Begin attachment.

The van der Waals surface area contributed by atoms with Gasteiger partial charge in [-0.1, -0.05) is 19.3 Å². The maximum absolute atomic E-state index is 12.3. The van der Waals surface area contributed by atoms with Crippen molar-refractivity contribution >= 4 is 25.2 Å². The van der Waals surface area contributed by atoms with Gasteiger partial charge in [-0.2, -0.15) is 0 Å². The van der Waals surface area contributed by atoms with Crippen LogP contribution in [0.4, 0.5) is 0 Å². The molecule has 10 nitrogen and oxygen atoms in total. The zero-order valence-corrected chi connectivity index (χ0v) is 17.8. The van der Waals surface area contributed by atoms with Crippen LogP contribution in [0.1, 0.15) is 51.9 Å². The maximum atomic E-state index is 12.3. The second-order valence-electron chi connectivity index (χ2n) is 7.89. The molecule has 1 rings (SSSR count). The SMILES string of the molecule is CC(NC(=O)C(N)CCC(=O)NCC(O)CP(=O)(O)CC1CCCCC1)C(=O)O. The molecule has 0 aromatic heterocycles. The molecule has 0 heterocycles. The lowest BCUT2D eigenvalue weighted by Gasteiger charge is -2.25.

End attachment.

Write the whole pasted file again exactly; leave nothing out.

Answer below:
The van der Waals surface area contributed by atoms with Gasteiger partial charge in [-0.1, -0.05) is 19.3 Å². The maximum absolute atomic E-state index is 12.3. The van der Waals surface area contributed by atoms with Crippen molar-refractivity contribution >= 4 is 25.2 Å². The van der Waals surface area contributed by atoms with Gasteiger partial charge in [-0.2, -0.15) is 0 Å². The van der Waals surface area contributed by atoms with Crippen LogP contribution in [0.4, 0.5) is 0 Å². The molecule has 10 nitrogen and oxygen atoms in total. The zero-order valence-corrected chi connectivity index (χ0v) is 17.8. The van der Waals surface area contributed by atoms with Crippen LogP contribution in [0.1, 0.15) is 51.9 Å². The maximum atomic E-state index is 12.3. The second-order valence-electron chi connectivity index (χ2n) is 7.89. The molecule has 1 rings (SSSR count). The SMILES string of the molecule is CC(NC(=O)C(N)CCC(=O)NCC(O)CP(=O)(O)CC1CCCCC1)C(=O)O. The molecule has 0 aromatic heterocycles. The molecule has 0 heterocycles. The lowest BCUT2D eigenvalue weighted by Gasteiger charge is -2.25.